A SCHEME set up by the Shire of Mingenew to attract new people to town by offering them cheap land has been extended for two years to allow for building delays.
Shire chief executive officer Matt Fanning said nine residential blocks of about 1000 square metres were offered through the scheme in 2020.
Purchase was through a tender process and resulted in some lots going for as little as $1.
Mr Fanning said one deal fell through straight away, leaving eight blocks sold.
The caveat was that owners needed to build a dwelling within two years - or the land would be handed back to the Shire.
It was an innovative project that was designed to provide some stimulus for population growth in the town, which has seen resident numbers decline to an estimated 470 people in recent years.
"With the very limited rental availability, we were hoping nearby resource projects and local farms would lure workers, some of whom might have been tempted to build a new house and live in our town," Mr Fanning said.
Instead, the severe ex-Tropical Cyclone Seroja hit Western Australia's Mid West just after the land release.
This was followed by the onset of COVID-19 and its lockdowns and then - more recently - disruption within the building industry.
"This has led to significantly increased building costs, a lack of ability to get builders and other tradies to town and a shortage of materials," Mr Fanning said.
The result has been that no one who took up the eight land parcels has been able to turn a sod of dirt, let alone start a build.
"The people who bought the land have been unable to deliver on building a house within the two-year time frame," Mr Fanning said.
"So, the Shire has decided to extend the scheme by two years to allow for the building industry to hopefully return to some normality.
"A couple of people who bought blocks have moved on and their plans have changed, so those blocks will come back to the Shire.
"We now have seven blocks in play and we may release the other two blocks in the future."
Mr Fanning said it was proving very difficult to get tradespeople to town for any building projects.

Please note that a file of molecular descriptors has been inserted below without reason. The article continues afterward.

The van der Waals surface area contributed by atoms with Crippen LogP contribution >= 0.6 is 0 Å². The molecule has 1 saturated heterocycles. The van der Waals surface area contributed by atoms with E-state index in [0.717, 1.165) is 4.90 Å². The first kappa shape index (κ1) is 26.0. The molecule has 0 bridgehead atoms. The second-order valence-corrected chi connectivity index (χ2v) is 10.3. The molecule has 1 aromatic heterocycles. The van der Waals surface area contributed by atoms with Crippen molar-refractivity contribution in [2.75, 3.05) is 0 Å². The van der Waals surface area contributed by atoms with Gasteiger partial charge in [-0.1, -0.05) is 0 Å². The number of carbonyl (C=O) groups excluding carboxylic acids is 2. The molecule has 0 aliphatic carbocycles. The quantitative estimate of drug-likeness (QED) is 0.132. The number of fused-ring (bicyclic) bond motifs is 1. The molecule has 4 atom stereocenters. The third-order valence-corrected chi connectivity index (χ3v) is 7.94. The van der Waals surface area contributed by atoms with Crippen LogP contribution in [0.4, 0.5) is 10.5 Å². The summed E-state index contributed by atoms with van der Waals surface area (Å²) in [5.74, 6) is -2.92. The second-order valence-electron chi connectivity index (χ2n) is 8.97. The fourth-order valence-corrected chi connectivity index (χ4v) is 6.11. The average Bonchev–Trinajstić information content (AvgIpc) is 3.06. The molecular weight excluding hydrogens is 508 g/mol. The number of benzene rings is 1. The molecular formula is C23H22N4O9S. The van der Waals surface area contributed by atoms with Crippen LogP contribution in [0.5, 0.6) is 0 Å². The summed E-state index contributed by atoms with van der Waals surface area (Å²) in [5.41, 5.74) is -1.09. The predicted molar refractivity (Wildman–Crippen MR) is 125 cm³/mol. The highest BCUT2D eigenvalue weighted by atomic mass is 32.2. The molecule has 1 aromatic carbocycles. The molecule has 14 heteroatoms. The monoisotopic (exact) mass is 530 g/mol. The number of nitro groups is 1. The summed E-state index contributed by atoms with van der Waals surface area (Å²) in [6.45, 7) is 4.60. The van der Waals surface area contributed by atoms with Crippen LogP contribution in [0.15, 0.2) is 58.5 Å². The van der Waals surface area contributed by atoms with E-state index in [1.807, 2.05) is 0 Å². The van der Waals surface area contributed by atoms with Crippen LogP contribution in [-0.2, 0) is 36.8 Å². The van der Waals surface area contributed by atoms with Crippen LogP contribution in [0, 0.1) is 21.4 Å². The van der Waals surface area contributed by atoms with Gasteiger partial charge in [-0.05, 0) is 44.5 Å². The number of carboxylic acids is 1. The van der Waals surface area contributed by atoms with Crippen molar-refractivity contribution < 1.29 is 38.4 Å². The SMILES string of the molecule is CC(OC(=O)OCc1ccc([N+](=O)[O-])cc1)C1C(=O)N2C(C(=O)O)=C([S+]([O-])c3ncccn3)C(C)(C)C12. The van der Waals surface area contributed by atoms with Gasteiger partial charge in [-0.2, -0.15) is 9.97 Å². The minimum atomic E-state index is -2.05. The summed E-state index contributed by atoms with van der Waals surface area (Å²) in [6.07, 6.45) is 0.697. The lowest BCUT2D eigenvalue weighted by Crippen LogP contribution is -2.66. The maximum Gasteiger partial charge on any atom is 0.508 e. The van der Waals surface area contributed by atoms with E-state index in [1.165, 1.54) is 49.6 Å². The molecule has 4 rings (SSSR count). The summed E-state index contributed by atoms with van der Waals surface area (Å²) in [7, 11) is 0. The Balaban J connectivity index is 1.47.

The Shire had released tenders for other buildings but the quotes coming back were outrageously expensive.
"You can't blame someone for not building when prices have basically doubled," Mr Fanning said.
"We are, however, confident the owners will be able to build their dreams over the next two years."
The Shire of Mingenew is not the only local municipality to offer cheap land to entice people to its town.
Bruce Rock had a similar program many years ago.
And last month Hughenden, in the Flinders Shire, halfway between Townsville and Mount Isa in north west Queensland, released a similar scheme.
Flinders Shire put 48 blocks to auction and sold 39 at an average price of about $12,000-$13,000.
All blocks exceeded the reserve price and the caveat was that owners would need to build within two years.
"We are hoping to help alleviate declining population by getting some more houses built in town," said Flinders Shire chief executive officer Hari Boppudi.
He said if there were delays in building due to a shortage of workers or materials, the Shire would consider an extension.
Real Estate Institute of WA rural spokesman Mark Murray applauded the Mingenew housing scheme as a way to address declining populations in some rural WA towns.
He said it was hard to find builders and tradies all over WA, especially in his region in the South West of the State.
"Building in regional and rural areas is very difficult at present," Mr Murray said.
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